My VBAC journey came to a shining end 2 weeks ago, when I gave birth to my beautiful little girl. Like my first pregnancy, I sailed on through without any health ailments, except for morning sickness in the first few weeks. However, unlike my first pregnancy I was riddled with residual emotional issues from the birth of my son. I felt so ripped off for how that birth evolved and was still very bitter toward my obstetrician. Emotionally I had a lot to overcome, but underneath all of that I was always confident that I could birth my baby naturally and without pain relief.
So to make this dream come true I surrounded myself with people who supported me 100%. Firstly I hired my own midwife and swapped from the private to the public system. Hiring my own midwife ensured that I was well informed when it came to all medical decisions that had to be made along the way. As all VBAC ladies would know, you are considered high risk and as a result are told you have to follow many procedures ‘just in case’. My midwife always presented the benefits and risks of each procedure and as a result gave me the confidence to decline a procedure if I felt necessary. For example, I opted to decline monitoring during labour and instead have my midwife use the Doppler on regular intervals to check the baby’s heart rate. Knowing all the risks and benefits empowered my partner and I to make the decisions we felt right for our baby.
I was adamant I was going to birth my baby vaginally and without pain relief, so to assist in this I joined forces with my amazing HypnoBirthing teacher @. I started the course early in the pregnancy and over time I learnt ways to relax during labour and to release fear that I had toward the birth – I was so concerned I would end up in another caesarean. Relaxation techniques and fear release sessions became an integral part of my amazing birth and I believe without it I could have ended up in a completely different and undesirable scenario.
The last 7 weeks of the pregnancy became relatively stressful, or very consuming to say the least. At 35 weeks I was told my baby was breech and that ‘there is not a lot we can do for you in this situation’. I was left feeling flat and deflated but picked myself up and went on a baby turning mission where I tried moxa, acupuncture, yoga postures and acupressure to turn my baby. At 37 weeks I was told my baby had turned, I immediately rejoiced and started to daydream about the arrival of my baby.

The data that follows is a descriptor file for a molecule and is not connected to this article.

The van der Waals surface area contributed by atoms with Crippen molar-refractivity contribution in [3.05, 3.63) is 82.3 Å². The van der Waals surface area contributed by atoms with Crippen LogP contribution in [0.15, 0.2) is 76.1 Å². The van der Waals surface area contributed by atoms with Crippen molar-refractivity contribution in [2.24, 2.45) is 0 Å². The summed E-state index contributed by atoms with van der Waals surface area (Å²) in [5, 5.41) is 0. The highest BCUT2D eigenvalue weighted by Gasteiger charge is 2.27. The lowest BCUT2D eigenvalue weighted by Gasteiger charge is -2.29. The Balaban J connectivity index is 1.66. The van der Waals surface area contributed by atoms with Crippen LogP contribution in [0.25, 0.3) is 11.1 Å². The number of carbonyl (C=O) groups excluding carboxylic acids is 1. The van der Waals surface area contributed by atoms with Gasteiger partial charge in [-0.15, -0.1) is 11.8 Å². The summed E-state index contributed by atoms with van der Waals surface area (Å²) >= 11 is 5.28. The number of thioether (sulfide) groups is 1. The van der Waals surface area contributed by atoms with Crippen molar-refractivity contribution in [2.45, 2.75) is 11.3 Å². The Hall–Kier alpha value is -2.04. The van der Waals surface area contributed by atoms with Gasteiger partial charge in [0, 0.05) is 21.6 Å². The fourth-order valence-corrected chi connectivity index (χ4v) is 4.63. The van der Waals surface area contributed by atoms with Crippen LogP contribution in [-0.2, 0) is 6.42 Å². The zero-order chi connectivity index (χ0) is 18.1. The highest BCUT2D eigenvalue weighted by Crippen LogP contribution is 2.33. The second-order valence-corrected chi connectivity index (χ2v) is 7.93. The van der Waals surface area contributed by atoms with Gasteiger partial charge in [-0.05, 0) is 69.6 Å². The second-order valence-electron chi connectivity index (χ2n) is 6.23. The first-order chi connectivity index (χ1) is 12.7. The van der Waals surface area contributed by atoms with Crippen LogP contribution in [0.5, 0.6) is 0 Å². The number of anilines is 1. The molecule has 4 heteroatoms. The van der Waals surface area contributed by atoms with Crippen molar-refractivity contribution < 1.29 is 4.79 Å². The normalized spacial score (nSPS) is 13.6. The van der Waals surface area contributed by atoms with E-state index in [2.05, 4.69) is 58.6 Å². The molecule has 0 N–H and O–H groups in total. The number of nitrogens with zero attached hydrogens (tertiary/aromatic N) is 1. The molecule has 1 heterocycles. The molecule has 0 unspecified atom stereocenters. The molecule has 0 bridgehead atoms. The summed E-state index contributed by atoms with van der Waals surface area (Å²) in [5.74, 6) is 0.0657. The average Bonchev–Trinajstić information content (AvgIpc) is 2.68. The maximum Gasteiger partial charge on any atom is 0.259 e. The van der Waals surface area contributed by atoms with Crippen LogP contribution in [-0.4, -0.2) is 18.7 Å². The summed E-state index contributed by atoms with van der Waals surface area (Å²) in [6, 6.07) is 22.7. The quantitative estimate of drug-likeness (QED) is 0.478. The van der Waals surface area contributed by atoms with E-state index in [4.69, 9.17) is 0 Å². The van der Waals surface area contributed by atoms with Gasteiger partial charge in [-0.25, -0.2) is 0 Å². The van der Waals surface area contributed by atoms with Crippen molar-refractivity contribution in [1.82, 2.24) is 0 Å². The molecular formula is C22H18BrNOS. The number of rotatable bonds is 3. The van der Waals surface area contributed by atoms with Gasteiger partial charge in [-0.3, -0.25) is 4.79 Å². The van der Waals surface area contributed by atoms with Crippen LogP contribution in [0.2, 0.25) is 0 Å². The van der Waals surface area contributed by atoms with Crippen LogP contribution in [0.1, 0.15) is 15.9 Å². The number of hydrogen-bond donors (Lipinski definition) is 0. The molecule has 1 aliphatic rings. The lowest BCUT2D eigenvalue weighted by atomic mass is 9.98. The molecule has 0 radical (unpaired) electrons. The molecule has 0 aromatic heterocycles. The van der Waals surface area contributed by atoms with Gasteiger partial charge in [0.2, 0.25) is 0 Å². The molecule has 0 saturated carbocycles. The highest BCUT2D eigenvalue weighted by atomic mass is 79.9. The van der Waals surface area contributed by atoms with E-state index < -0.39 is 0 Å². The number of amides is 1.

The daydreaming went on and on as 40 weeks arrived and passed. 41 weeks arrived and so did the pressure to be induced. 42 weeks arrived and I was wondering if life was just too comfortable on the inside, my baby was well engaged but just hanging around. I wondered, will I be the first ever woman to be pregnant forever?
I spent 2 weeks from 40 weeks onwards having where-to-from-here discussions with the doctors, my midwife and partner. There was pressure to be induce but we confidently declined, we ensured our baby was safe by having regular scans and CTG monitoring. At 16 days overdue I was told it was really best to be induced soon because the risk of the baby becoming distressed during labour was increasing. I finally agreed and the induction was booked for the following morning at 8am.
I felt confident about the induction appointment, mainly because I had a feeling I was not going to make the appointment at all. I left the hospital, the day before the planned induction, and went straight to an acupuncture appointment for some induction acupuncture. During the acupuncture I started to get contractions. On the way home I had 3 surges. I got home, tried to eat, but ended up in the shower with the hot water soothing my lower back. I had been told hours earlier that my baby was posterior. I was bracing myself for a longer and possibly more painful birth. However, I felt ready and calm.
I spent the next 3 hours or so listening to my hypnobirthing music and breathing through each surge. At 11ish my waters broke, I continued to relax, sleep even, through surges. At 1am the intensity in surges increased, I made my way to the birthing pool and my partner rang the midwife. Once I entered the water I knew our baby was not far. I was resisting the urge to push, the surges were more frequent and intense – I remained calm and decided not to tell my partner that I thought the baby was on its way. I did not want to stress him out, turns out he was pretty sure he knew what was happening and was bracing himself to become a temporary midwife. Fortunately however the midwife arrived shortly after and to my joy announced I was fully dialated. Because of this I was unable to transfer to hospital – thankfully because our beautiful little girl was born into my arms 20 minutes later. I even got to announce the sex myself. It was truly amazing.
So my advice to anyone who is looking forward to their VBAC with a little apprehension is to remember we are designed to do this – trust that your body and your baby know what to do. Make informed decisions by doing your research. Know what you want and stick to it. Get a supportive team on your side. I ended up with my partner (of course), my midwife, HypnoBirthing Teacher (and a whole bunch of HypnoBirhting Mummies), acupuncturist and homeopath all backing me and who all had the same philosophy as me, and that is – baby’s know when the time is right, if all is well and healthy, why push them? I wanted my baby to come when she was ready and that she did!
The birth story of Olivia, kindly shared by Anika Wulff